Tuesday, September 7, 2010
"Time it was and what a time it was, I have a photograph..."
I got a new camera yesterday. Or, more precisely, I got an old camera yesterday. It's a 1969 Pentax with a built in light meter and flash attachment. It's a beauty and it weighs about a pound and a half. It's also in mint condition.
Now, I don't know anything about cameras. And when I say 'anything,' I mean that. I literally know nothing whatsoever about cameras except you point it at something and shoot and a bit later there's an image of that. That's rather strange because I'm an image kinda guy. I have a near photographic memory of images and still-life mental pictures I've seen throughout my life. It's come in handy as a writer. Also, like Truman Copote allegedly had, I have a near perfect recall of conversations that happened years ago. That's also come in handy.
But having said all that, I have never been particularly interested in cameras and photography. One of the reasons for that is my color blindness, I think. My mom claimed when I was in the first grade she got a call from my teacher to come see her. She did and my teacher (Mrs. McCrae, as I recall) showed her a bunch of pictures I'd drawn in class. The trees were all colored brown, the sky was purple, the sun orange. In all of them. So it was clear I wasn't dabbling in impressionism at the age of six. I just didn't see colors like other people saw them.
Even now when driving at night, I can't tell the difference between orange lights and yellow lights. I run a lot of traffic lights, bless my heart.
So I think that has something to do with my lack of interest in art and painting and photography.
But now I have this cool, new camera. I contacted my buddy, Jay Karr, who's a professional photographer on the East Coast and told him all about it. Described it, read some of the instruction booklet to him, etc. Jay knows cameras. He told me it's a professional level camera, widely used by serious camera folk in the sixties and seventies. It's a very good camera, in other words. I also went online and looked it up. It's an expensive camera, too, apparently.
Now, although I've never been drawn to photography in a general way, I've always been fascinated by black and white work. Again, this is undoubtedly due to the color blindness.
The IDEA of photography has always interested me, however. The idea of catching a moment in time, forever frozen, there to scrutinize and pour over. For example, and this is not exactly photography, but you catch my drift, the Zapruder film has always fascinated me. Catching the exact moment of assassination. That snippet of film is forever stamped on my brain. A careless piece of film that forever changed the world.
Other shots, still shots, come to mind. An old black and white picture of me in repose during a lapse in rehearsal of a play I did thirty years ago. Looking down and deep in thought. It is a perfect example of the struggle I put myself through whenever I'm trying to find a new person to be for a little while on stage. Rehearsals are never fun for me. They're more like the pain of Lon Cheney turning into the werewolf. It's always a worrisome transformation. That old photo captures that metamorphic experience perfectly. There's another of my mother sitting on the front stoop of my childhood home, dressed in a fancy dress and pearls, sitting pristinely beside a bunch of ragamuffin neighborhood kids. It's black and white, of course, and it takes me instantly back to 1973. Another is a picture of me on the deck of my family's houseboat on the The Lake of the Ozarks around 1978. I'm reading For Whom the Bell Tolls and someone has caught my attention and I am looking up at the camera in disgust. I was always in a state of disgust during those times because something, even then, was aware that there was something terribly wrong with spending every single weekend on the lake blind drunk. I was too young to drink so I would always stock up on books and read through the weekend while I watched the adults drink to the point of coma. All of that is written on my face in that candid photo.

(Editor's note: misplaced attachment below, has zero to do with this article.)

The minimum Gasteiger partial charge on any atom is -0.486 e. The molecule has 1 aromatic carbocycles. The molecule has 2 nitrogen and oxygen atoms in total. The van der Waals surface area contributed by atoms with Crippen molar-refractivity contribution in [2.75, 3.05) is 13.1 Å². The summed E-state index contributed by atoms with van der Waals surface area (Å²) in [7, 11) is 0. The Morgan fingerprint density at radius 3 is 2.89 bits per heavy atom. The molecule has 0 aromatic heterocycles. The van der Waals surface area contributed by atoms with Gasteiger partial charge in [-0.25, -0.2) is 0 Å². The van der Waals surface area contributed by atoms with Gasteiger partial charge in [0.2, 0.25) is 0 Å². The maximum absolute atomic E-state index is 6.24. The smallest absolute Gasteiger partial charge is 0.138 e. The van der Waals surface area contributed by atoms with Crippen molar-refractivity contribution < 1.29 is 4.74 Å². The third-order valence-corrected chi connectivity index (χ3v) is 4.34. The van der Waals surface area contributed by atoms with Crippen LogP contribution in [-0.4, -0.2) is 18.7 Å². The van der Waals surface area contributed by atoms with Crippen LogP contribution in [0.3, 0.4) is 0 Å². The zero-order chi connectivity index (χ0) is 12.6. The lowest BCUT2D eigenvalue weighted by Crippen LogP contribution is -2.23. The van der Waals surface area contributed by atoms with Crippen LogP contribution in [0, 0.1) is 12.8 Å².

So here's what I want to do: I want to take candid, extreme close-up, black and white shots of actors that I work with over the next couple of years or so. I want to use my ability of conversational recall and transcribe our conversation on the day the shot is taken. Even if the conversation is innocuous. The picture on one page, the conversation on the other. Essentially, an attempt to take the viewer back to that exact moment in time not only with an image but also in dialogue. I don't want to publish the book. I just want it for my own personal edification. I've worked with thousands of actors over the years, some of them a cross section of the most interesting people I've ever met. To preserve that moment forever seems to me a noble use for my new, professional, high-quality, Pentax, 1969 camera.
I with I had had it for Praying Small. But I'll start with the very next production I do. I think it might be a really compelling, original thing to do although I feel certain it's probably been done before. But not with me and not with this camera and not with these people.
I'll let you know in a few years how it all worked out.
See you tomorrow.